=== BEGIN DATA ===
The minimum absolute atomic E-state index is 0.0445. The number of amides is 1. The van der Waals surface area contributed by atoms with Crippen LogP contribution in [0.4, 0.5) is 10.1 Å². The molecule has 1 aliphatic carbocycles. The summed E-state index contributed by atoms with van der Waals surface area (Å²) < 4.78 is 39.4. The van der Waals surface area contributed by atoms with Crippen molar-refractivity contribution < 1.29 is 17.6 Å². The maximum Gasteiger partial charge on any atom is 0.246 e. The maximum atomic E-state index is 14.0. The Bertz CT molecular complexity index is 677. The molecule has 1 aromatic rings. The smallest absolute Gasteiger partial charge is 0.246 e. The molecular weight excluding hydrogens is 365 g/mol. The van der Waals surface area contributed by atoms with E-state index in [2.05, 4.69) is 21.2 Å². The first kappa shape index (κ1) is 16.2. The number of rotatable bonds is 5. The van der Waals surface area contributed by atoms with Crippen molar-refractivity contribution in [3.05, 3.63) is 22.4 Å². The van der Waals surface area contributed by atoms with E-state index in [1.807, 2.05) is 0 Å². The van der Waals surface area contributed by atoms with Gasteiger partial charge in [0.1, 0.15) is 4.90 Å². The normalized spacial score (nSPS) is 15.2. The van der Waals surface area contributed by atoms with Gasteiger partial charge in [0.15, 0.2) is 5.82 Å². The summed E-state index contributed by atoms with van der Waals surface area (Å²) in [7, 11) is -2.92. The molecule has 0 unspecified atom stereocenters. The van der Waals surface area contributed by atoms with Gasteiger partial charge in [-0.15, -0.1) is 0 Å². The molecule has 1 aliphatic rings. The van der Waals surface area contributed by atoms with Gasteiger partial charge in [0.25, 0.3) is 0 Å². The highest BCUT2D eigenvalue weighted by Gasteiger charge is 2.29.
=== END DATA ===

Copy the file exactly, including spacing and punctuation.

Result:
The minimum absolute atomic E-state index is 0.0445. The number of amides is 1. The van der Waals surface area contributed by atoms with Crippen LogP contribution in [0.4, 0.5) is 10.1 Å². The molecule has 1 aliphatic carbocycles. The summed E-state index contributed by atoms with van der Waals surface area (Å²) < 4.78 is 39.4. The van der Waals surface area contributed by atoms with Crippen molar-refractivity contribution < 1.29 is 17.6 Å². The maximum Gasteiger partial charge on any atom is 0.246 e. The maximum atomic E-state index is 14.0. The Bertz CT molecular complexity index is 677. The molecule has 1 aromatic rings. The smallest absolute Gasteiger partial charge is 0.246 e. The molecular weight excluding hydrogens is 365 g/mol. The van der Waals surface area contributed by atoms with E-state index in [2.05, 4.69) is 21.2 Å². The first kappa shape index (κ1) is 16.2. The number of rotatable bonds is 5. The van der Waals surface area contributed by atoms with Crippen molar-refractivity contribution in [3.05, 3.63) is 22.4 Å². The van der Waals surface area contributed by atoms with E-state index in [1.807, 2.05) is 0 Å². The van der Waals surface area contributed by atoms with Gasteiger partial charge in [0.1, 0.15) is 4.90 Å². The normalized spacial score (nSPS) is 15.2. The van der Waals surface area contributed by atoms with Gasteiger partial charge in [0.15, 0.2) is 5.82 Å². The summed E-state index contributed by atoms with van der Waals surface area (Å²) in [7, 11) is -2.92. The molecule has 0 unspecified atom stereocenters. The van der Waals surface area contributed by atoms with Gasteiger partial charge in [-0.15, -0.1) is 0 Å². The molecule has 1 aliphatic rings. The van der Waals surface area contributed by atoms with Gasteiger partial charge in [0.25, 0.3) is 0 Å². The highest BCUT2D eigenvalue weighted by Gasteiger charge is 2.29.